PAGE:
I scuba dive in Monterey/Carmel nearly every weekend. Even with a 7mm wetsuit, after an hour in the water, you likely will experience some form of hypothermia. The weekly divers here use a drysuit with thicker undergarments and we'll suit up even before we hop on the boat, just in case we fell overboard for any reason.

Not only is there a high risk of hypothermia in cold water, but also a risk of immersion pulmonary edema, which could exacerbate the condition by inducing cardiac arrest due to hypoxia.
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Old 13-04-2013, 08:59   #20
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Re: Hypothermia - Read this!

I spent about 10 years as a hard hat diver and the coldest I ever got was decompressing on the line in a dry suit. What a way to make a living!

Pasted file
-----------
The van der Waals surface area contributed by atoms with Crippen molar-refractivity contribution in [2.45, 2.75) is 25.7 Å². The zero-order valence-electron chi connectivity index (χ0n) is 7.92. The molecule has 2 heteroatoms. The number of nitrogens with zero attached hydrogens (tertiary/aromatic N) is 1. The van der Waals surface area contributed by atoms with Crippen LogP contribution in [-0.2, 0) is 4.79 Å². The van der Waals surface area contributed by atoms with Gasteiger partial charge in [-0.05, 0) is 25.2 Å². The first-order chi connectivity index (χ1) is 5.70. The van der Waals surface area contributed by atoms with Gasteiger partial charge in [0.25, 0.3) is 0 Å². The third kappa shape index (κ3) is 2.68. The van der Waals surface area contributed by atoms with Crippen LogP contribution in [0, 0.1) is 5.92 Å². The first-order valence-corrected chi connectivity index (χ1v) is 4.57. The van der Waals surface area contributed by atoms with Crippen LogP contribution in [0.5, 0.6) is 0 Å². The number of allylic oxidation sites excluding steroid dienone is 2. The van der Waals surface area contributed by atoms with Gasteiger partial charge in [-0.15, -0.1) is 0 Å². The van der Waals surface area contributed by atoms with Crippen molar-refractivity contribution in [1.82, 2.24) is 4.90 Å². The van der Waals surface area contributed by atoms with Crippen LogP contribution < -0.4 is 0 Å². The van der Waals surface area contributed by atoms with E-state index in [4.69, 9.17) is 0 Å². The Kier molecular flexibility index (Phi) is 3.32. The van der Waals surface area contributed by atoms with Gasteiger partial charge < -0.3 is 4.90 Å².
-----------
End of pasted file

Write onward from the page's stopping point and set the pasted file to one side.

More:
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Old 13-04-2013, 09:20   #21
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Originally Posted by mbianka View Post
60 degrees F is the temperature I will voluntarily start swimming off the boat. ...
No way, my limit is about 80F!

Also, cold water is not necessary for hypothermia...a diver died of hypothermia in Belize a few years ago...it just took her almost 48 hours.
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Old 13-04-2013, 09:32   #22
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Just now I am starting to read the articles. At this point I will say I fervently disagree with the water temps he uses. 50, even 40F temps do not correlate to the effects he mentions.

...
Do not correlate in what way?
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Old 13-04-2013, 09:48   #23
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Re: Hypothermia - Read this!

A little off topic here but some observations about being in ice water.